Simple eye in invertebrates

Simple Eye In Invertebrates

Simple eye in invertebrates

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A simple eye (sometimes called a pigment pit) refers to a type of eye design or optical arrangement that contains a single lens. "Simple" in this case does not refer to the number of cells present in the eye or the visual acuity of the eye. Indeed, the optical properties and anatomy of simple eyes is often incredibly complex. Human eyes and camera lenses are classed as "simple", because in both cases a single lens collects and focuses light onto the retina (eye), film (analog cameras), or Image sensor (digital cameras). This is most easily contrasted with the compound eye of insects, where each eye consists of multiple lenses (up to tens of thousands), each focusing light onto a small number of retinula cells.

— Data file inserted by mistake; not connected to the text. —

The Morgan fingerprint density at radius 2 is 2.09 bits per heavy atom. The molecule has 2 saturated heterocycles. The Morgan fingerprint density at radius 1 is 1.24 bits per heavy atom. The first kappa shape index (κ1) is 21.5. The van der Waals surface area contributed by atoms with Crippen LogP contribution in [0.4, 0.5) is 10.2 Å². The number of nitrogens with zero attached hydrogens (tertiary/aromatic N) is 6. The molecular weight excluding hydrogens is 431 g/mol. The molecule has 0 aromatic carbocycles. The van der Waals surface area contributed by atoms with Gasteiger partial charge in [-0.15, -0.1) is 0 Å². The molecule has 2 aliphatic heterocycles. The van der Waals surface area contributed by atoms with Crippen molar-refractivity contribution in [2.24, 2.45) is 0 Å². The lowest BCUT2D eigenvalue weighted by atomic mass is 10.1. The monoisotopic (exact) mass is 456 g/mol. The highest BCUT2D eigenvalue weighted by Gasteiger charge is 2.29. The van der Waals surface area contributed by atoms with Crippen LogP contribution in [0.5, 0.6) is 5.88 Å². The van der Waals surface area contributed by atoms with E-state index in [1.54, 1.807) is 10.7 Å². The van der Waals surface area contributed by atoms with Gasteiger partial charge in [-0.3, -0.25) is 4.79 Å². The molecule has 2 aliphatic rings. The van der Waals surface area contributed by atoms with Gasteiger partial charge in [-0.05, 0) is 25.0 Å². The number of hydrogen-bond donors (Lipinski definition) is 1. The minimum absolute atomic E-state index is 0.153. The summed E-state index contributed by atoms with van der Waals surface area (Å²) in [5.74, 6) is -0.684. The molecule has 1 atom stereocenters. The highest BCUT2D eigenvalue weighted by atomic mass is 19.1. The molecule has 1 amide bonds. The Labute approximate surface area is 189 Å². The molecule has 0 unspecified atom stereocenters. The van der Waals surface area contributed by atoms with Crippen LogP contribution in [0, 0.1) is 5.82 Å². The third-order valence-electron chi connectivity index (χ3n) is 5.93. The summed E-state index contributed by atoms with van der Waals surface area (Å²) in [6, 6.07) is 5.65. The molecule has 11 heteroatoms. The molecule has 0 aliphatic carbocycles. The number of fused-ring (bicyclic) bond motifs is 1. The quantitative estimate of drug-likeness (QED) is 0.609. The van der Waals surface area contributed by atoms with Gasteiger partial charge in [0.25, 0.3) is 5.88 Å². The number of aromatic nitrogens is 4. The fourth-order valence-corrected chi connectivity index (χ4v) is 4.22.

The structure of an animal's eye is determined by the environment in which it lives, and the behavioural tasks the animal must fulfill in order to survive. Arthropods differ widely in the habitats in which they live, as well as their visual requirements for finding food or conspecifics, and avoiding predators. Consequently, an enormous variety of eye designs are found in arthropods: nature has repeatedly developed novel solutions to overcome visual problems or limitations (for a review of arthropod visual systems see Warrant, 2006).<ref...
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